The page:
2010 to 2014 was the only five-year period where real disposable household income per head fell
2010 to 2014 was the worst five-year period for living standards since records began half a century ago, according to new analysis from the TUC.
The analysis, published today, compared five-year averages of UK disposable household income per head with the averages for the preceding five years.
It found that 2010 to 2014 was the only five-year period since records began in 1960 during which real disposable household income per head fell rather than grew compared to the preceding five years (2005-09).
Surprisingly, even during the height of the financial crisis from 2008 to 2012 there was a rise of 1.5 per cent on the preceding five-years (2003-07).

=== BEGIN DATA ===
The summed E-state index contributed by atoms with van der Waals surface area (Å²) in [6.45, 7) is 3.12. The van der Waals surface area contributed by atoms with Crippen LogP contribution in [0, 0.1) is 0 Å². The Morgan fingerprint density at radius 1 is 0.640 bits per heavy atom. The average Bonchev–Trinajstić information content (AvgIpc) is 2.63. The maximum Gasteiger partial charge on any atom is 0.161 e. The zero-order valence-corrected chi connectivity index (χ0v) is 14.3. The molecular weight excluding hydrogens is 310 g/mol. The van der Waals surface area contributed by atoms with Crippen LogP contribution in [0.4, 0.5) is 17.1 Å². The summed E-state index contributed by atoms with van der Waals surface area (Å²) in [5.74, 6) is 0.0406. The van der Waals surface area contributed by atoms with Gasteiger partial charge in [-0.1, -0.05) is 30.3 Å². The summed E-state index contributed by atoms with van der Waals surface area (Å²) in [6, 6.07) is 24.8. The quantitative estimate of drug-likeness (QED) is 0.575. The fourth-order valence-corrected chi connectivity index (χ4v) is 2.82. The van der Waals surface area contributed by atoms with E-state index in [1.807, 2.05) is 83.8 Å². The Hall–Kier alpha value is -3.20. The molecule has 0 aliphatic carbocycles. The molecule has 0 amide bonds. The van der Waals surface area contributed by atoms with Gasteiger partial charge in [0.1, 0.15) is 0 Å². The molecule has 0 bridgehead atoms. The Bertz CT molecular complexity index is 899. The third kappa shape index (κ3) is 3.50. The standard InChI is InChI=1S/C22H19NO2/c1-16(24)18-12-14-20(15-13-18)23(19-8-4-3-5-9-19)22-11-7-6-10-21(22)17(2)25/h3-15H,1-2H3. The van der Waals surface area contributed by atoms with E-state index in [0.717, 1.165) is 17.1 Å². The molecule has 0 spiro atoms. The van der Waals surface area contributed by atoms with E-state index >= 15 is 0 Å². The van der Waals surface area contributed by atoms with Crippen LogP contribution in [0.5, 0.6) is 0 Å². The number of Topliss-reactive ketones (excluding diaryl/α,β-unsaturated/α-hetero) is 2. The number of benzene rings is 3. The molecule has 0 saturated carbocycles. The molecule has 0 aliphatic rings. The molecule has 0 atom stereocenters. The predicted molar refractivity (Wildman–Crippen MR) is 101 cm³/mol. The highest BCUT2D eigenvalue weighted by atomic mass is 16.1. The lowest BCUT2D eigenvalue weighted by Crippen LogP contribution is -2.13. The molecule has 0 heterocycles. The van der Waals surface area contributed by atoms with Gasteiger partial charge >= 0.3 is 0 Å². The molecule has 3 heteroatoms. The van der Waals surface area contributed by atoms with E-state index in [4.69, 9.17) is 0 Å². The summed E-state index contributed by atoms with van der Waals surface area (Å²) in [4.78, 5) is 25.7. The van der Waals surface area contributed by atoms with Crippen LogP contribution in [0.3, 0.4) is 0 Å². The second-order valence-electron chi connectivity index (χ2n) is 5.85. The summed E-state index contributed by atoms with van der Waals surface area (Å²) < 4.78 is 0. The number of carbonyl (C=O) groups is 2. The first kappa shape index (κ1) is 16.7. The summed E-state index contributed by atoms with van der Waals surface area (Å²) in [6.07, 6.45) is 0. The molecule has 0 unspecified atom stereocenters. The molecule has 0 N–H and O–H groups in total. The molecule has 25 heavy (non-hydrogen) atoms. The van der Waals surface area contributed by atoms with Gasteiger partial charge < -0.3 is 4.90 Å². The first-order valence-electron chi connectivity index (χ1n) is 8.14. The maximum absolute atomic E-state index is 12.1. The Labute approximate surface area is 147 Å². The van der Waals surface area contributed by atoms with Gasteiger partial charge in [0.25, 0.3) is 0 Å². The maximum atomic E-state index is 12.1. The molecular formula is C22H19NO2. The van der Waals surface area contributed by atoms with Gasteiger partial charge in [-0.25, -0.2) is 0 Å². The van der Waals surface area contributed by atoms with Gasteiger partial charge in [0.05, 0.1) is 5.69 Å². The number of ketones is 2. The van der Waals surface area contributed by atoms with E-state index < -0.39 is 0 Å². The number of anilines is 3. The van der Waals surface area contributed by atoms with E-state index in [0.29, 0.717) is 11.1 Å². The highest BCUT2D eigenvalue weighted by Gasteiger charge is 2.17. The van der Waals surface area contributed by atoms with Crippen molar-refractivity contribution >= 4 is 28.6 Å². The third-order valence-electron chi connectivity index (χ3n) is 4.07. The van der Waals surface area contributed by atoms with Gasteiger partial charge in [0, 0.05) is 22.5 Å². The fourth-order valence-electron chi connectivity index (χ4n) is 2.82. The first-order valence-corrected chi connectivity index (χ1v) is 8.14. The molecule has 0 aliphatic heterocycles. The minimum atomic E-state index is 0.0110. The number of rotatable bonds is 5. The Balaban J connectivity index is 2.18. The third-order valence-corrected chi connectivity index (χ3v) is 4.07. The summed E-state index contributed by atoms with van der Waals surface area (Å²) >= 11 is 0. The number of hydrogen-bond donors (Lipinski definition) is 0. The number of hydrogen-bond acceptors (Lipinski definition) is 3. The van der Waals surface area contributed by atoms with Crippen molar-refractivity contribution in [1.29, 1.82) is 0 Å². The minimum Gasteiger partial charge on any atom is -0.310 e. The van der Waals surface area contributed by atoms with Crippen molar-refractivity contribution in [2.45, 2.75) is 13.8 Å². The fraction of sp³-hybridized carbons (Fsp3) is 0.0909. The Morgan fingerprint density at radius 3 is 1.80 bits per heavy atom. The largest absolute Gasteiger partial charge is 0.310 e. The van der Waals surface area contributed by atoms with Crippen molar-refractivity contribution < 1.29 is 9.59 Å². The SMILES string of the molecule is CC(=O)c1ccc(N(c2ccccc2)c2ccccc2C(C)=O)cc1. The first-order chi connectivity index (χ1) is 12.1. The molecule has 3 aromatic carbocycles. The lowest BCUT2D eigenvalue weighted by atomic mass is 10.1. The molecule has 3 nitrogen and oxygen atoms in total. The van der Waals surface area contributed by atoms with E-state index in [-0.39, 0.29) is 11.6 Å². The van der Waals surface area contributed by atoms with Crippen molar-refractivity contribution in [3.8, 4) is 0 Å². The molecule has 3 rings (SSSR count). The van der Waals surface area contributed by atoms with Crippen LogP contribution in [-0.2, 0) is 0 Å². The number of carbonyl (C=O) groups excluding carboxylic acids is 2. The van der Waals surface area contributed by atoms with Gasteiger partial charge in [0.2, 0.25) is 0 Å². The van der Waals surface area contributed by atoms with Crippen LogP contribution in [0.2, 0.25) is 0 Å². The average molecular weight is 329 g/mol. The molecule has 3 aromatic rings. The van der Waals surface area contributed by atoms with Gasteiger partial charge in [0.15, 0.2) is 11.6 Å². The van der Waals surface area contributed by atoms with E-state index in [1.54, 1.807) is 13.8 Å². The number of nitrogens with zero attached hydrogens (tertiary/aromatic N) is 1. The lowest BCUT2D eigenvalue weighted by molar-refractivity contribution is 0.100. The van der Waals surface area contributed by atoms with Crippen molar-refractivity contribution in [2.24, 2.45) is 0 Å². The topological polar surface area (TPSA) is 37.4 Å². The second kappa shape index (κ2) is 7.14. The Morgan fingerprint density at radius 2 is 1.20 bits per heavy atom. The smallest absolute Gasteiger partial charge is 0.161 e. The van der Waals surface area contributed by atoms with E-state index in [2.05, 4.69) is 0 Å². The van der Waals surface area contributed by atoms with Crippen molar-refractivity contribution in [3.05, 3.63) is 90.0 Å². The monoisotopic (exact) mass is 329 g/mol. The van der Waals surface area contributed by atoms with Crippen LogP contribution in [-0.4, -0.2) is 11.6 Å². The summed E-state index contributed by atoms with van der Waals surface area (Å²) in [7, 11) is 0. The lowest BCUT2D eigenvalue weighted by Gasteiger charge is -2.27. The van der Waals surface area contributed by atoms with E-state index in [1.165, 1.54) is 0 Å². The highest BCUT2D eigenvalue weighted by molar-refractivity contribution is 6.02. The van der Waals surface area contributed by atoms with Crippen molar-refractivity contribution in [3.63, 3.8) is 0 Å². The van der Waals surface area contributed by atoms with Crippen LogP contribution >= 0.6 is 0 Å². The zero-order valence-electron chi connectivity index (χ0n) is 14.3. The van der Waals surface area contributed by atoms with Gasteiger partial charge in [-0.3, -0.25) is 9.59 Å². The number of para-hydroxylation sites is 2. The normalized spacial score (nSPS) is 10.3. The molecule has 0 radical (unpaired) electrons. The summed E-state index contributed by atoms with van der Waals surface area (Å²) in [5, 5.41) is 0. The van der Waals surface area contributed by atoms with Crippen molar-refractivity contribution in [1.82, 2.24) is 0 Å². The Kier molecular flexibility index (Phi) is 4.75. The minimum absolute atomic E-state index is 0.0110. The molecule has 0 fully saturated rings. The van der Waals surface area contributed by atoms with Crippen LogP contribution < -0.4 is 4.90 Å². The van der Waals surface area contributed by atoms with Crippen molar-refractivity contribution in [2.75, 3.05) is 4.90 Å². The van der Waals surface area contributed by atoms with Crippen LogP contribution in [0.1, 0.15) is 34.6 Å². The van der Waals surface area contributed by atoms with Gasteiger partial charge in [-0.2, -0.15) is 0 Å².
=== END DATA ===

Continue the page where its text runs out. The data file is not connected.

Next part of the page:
The TUC said the figures were further evidence that the coalition’s austerity programme was more to blame for the loss of living standards than the financial crisis that preceded it.
“Living standards have suffered the worst slump in at least half a century, leaving workers paying a heavy price for the government’s bad choices over the last five years,” said TUC general secretary Frances O’Grady.
“Conservative plans for extreme austerity after the election risk killing off the recovery again,” she added. “It would be Groundhog Day for living standards, making families worse-off and cutting public services down to a stump.”
James Bloodworth is the editor of Left Foot Forward. Follow him on TwitterLike this article? Sign up to Left Foot Forward's weekday email for the latest progressive news and comment - and support campaigning journalism by making a donation today.